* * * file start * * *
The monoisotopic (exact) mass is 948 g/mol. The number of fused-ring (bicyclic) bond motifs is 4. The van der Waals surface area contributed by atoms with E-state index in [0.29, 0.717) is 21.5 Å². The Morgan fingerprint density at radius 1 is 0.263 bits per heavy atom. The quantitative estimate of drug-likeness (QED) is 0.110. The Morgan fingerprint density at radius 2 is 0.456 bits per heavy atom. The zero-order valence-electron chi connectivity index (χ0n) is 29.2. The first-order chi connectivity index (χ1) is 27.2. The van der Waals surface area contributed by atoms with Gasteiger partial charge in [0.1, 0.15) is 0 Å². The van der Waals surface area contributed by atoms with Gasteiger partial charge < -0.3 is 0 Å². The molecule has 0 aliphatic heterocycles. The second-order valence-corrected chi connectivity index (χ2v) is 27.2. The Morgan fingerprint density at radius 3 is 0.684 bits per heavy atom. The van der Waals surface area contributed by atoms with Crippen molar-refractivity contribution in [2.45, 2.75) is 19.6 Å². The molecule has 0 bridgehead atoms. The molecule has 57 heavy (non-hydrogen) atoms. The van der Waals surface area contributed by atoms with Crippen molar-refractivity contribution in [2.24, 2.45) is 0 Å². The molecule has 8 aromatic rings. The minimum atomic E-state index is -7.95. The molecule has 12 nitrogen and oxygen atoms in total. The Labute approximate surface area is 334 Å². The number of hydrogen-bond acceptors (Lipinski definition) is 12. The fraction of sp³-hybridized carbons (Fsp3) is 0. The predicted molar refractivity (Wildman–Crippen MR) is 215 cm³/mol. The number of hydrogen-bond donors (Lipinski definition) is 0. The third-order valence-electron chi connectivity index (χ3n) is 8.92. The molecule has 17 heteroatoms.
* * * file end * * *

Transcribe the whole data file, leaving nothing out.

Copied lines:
The monoisotopic (exact) mass is 948 g/mol. The number of fused-ring (bicyclic) bond motifs is 4. The van der Waals surface area contributed by atoms with E-state index in [0.29, 0.717) is 21.5 Å². The Morgan fingerprint density at radius 1 is 0.263 bits per heavy atom. The quantitative estimate of drug-likeness (QED) is 0.110. The Morgan fingerprint density at radius 2 is 0.456 bits per heavy atom. The zero-order valence-electron chi connectivity index (χ0n) is 29.2. The first-order chi connectivity index (χ1) is 27.2. The van der Waals surface area contributed by atoms with Gasteiger partial charge in [0.1, 0.15) is 0 Å². The van der Waals surface area contributed by atoms with Gasteiger partial charge < -0.3 is 0 Å². The molecule has 0 aliphatic heterocycles. The second-order valence-corrected chi connectivity index (χ2v) is 27.2. The Morgan fingerprint density at radius 3 is 0.684 bits per heavy atom. The van der Waals surface area contributed by atoms with Crippen molar-refractivity contribution in [2.45, 2.75) is 19.6 Å². The molecule has 0 bridgehead atoms. The molecule has 57 heavy (non-hydrogen) atoms. The van der Waals surface area contributed by atoms with Crippen molar-refractivity contribution in [2.24, 2.45) is 0 Å². The molecule has 8 aromatic rings. The minimum atomic E-state index is -7.95. The molecule has 12 nitrogen and oxygen atoms in total. The Labute approximate surface area is 334 Å². The number of hydrogen-bond acceptors (Lipinski definition) is 12. The fraction of sp³-hybridized carbons (Fsp3) is 0. The predicted molar refractivity (Wildman–Crippen MR) is 215 cm³/mol. The number of hydrogen-bond donors (Lipinski definition) is 0. The third-order valence-electron chi connectivity index (χ3n) is 8.92. The molecule has 17 heteroatoms.